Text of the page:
Published Saturday, Feb. 6, 2010 | 9:25 p.m.
Updated Saturday, Feb. 6, 2010 | 10:55 p.m.
The only thing missing from the Budweiser Shootout was a longer battle to the finish. A late-race caution on lap 70 worked to Kevin Harvick’s advantage, as he was able to grab the checkered flag in a dash to the finish with only two laps to go. Harvick, who had been fighting flu-like symptoms this week, captured his second consecutive Shootout victory. Harvick won this Shootout in a backup car.
The larger restrictor plate and new aero package worked to create some great racing as the cars remained in one pack for the majority of the race. We didn’t see the cars separate into packs as we have in the past since the new plate gave the cars enough throttle response to rebound from being shuffled around on the track. I think we’ll have a lot of good racing to look forward to in the Daytona 500.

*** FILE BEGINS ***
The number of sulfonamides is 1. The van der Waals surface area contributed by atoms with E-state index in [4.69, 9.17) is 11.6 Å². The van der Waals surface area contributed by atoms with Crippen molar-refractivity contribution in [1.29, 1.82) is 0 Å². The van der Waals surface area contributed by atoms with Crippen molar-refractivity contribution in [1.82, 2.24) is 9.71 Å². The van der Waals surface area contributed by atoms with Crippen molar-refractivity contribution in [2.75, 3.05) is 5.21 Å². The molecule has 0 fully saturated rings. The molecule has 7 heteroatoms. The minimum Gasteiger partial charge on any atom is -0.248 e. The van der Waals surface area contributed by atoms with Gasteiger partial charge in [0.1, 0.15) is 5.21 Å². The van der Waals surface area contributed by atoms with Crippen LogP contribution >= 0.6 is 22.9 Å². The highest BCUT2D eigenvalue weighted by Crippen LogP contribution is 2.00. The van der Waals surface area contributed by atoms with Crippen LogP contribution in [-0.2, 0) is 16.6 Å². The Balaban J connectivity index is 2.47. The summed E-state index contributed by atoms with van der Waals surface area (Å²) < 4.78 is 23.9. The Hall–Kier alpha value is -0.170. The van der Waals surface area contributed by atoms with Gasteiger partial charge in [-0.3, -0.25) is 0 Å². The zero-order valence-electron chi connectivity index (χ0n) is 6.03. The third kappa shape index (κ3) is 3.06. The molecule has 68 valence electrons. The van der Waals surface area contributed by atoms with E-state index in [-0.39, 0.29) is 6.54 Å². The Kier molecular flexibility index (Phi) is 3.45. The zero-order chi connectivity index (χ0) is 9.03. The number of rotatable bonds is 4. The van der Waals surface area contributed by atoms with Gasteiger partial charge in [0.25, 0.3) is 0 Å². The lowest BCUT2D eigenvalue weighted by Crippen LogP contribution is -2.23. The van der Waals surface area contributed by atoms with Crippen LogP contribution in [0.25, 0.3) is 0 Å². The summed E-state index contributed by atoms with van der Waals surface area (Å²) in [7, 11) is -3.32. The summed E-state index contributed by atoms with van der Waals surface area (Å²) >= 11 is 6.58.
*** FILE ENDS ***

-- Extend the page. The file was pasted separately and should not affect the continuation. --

Last laps of the Budweiser Shootout
After the caution on lap 70, the race was restarted with two laps to go. But the field was frozen during the green-white-checkered finish when Jeff Gordon bumped Greg Biffle, creating a wreck that ended the race under caution. I thought it was ironic that Gordon, who lobbied NASCAR to implement the no bump-drafting rule last year, bumped Biffle in turn three and caused the wreck that determined the outcome of the Saturday’s race.
No aerodynamic detail is too small when the Cup teams are looking for every available advantage. I believe it was Larry McReynolds who mentioned that the teams apply several layers of clear coat to the cars in order to smooth over the edges of every decal. To think that something as thin as a decal could put a car at an aerodynamic disadvantage is amazing.